Are the things we occupy ourselves with really life, or simply a distraction from life?

From almost the instant we are able to comprehend such things, our spaces and our heads are filled with a nearly endless array of distractions. The resort setting, the docks to house our sailboats, the surfboards and of course the bikes that, if not well preserved for decades were painstakingly made to look that way. All generally positive, these are the fun things that make the less spectacular aspects of our lives easier to swallow. I should note that I am not overlooking the irony of the distractions I'm currently engaged with just in making this blog. Of course this only means the resort setting can be a living room with HDTV's and Play Stations, tricked out automobiles with sound systems loud enough for a Megadeth concert, or a Nikon camera with a charged battery and a 4GB memory card.

I'm reminded of how, when we are waiting in a doctors office, we are presented with a pile of aging magazines. Left with nothing else to occupy our minds but an endless list of possibilities (generally not good ones) our only other option is to distract ourselves with outdated celebrity gossip, medical articles that most of couldn't begin to understand, and half completed puzzles and mazes designed for eight year olds.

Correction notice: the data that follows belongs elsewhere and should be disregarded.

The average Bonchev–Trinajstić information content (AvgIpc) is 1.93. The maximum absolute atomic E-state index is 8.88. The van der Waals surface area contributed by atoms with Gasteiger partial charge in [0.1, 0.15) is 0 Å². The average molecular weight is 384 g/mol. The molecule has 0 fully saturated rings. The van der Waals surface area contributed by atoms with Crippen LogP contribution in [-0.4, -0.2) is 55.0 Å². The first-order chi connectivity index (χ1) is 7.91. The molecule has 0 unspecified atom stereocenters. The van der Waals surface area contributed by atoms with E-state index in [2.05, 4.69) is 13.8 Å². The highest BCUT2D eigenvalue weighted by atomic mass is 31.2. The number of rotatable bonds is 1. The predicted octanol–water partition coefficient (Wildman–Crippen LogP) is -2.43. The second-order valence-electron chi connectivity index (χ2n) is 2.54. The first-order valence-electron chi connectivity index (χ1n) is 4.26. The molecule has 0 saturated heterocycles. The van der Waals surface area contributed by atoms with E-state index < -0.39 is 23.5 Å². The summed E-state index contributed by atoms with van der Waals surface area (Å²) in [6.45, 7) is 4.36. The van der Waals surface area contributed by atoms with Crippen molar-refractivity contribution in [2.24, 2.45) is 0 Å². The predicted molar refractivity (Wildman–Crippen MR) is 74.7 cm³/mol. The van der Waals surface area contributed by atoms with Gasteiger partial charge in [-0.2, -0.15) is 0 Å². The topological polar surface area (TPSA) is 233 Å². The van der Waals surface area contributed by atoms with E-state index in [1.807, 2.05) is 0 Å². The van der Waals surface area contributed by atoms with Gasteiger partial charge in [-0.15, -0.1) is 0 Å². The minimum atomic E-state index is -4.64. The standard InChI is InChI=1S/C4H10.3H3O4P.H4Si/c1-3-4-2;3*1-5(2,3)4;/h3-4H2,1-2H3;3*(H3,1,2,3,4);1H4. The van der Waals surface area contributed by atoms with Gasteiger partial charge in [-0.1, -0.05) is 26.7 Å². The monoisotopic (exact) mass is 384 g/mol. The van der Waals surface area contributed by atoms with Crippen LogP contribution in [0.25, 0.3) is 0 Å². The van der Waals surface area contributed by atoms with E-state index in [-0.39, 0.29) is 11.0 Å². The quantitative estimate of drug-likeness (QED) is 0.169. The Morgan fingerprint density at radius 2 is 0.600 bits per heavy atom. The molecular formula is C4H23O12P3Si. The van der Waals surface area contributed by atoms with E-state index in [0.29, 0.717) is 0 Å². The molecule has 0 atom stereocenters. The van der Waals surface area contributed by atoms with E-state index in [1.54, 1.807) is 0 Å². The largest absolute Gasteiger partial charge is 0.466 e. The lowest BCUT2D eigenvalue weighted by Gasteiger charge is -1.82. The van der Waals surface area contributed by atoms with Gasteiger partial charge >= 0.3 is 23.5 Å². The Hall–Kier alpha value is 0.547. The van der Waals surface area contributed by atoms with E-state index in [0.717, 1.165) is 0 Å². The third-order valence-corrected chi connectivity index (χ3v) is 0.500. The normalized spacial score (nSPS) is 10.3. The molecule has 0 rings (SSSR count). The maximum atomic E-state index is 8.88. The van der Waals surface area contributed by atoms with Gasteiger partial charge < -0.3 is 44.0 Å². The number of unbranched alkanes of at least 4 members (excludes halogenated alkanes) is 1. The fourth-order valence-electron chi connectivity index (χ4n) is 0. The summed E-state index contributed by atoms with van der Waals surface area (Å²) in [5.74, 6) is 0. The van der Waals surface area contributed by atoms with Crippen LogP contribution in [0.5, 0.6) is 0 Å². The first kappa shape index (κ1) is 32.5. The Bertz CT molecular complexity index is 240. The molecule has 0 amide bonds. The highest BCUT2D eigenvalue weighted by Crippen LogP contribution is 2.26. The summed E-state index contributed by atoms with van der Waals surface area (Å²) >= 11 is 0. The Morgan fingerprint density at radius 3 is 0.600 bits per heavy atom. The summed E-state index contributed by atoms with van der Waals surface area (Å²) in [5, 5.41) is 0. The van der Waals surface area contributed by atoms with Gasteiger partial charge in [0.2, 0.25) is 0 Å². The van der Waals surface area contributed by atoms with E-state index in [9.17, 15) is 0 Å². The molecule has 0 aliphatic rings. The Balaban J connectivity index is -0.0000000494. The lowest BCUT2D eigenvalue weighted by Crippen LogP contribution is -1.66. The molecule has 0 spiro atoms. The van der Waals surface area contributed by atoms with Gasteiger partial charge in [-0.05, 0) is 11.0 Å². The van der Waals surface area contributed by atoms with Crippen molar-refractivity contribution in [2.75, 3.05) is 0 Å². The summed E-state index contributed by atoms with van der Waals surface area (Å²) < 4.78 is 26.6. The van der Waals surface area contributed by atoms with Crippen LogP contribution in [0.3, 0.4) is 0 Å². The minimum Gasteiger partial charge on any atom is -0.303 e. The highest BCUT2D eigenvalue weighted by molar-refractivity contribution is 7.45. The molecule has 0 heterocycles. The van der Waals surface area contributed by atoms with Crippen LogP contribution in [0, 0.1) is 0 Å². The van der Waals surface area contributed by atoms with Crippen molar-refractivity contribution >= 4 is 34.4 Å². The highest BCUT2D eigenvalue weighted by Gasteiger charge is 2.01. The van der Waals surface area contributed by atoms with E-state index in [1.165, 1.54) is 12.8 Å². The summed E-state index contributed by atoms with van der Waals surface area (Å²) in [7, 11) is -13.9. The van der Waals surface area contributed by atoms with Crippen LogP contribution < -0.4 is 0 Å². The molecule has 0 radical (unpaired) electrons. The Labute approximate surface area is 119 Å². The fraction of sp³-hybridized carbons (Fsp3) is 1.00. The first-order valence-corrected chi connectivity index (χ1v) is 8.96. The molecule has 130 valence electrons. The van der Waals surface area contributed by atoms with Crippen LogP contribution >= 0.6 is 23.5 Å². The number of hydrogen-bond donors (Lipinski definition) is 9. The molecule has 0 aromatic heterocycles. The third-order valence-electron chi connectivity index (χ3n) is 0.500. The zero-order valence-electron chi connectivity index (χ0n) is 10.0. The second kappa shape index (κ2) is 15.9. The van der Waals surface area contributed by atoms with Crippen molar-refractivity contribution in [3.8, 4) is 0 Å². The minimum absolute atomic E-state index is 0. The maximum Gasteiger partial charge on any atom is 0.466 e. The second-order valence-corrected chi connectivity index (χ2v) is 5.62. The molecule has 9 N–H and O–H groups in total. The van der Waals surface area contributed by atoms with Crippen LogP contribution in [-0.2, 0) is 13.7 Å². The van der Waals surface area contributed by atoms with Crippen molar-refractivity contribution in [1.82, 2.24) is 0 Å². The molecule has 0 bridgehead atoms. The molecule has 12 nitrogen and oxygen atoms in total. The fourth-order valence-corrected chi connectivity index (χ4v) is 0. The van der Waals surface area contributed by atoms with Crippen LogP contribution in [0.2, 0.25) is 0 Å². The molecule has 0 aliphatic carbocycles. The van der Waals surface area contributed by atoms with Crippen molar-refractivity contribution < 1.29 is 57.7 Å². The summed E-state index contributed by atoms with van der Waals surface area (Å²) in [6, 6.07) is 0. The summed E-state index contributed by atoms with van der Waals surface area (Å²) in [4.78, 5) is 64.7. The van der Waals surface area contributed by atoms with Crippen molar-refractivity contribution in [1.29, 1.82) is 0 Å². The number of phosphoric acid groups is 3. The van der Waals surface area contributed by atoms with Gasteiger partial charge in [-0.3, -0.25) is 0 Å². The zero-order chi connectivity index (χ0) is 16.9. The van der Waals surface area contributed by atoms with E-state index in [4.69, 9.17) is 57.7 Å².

Most of us have some notion that something lies beyond what we define as life, even though most admit we can't begin to understand what it is. Depending on beliefs and attitude what we have to look forward to can be wonderful, unnerving or even downright frightening. Yet being in the position we are in, where there is nothing we can do other than wait for the answer to this question, we must find something to do in the meantime. Some of us will bury ourselves with work, hoping a lifetime of ambition will make us satisfied. Some will push the absolute limits of human capacity, hoping to always feel more alive. Some will take thousands of photographs then write articles trying to apply spiritual meaning to them, hoping for some understanding of his own. ;-)

The bikes have been, at least temporality, abandoned while their owners find something else to occupy them. Perhaps this aspect is the most spiritual in the photograph; the part that reminds us that the real meaning of life is simply what we take in when we are not engaged in these distractions. At the risk of contradicting myself I will admit we need these things, be them bikes, cameras, computers or cars, as they do serve to keep us engaged in this life it is right now. moreover, we don't always need to be engaged in such heavy thought. The simple pleasure of pedaling by the shoreline is just as good for the soul. Maybe that is the meaning.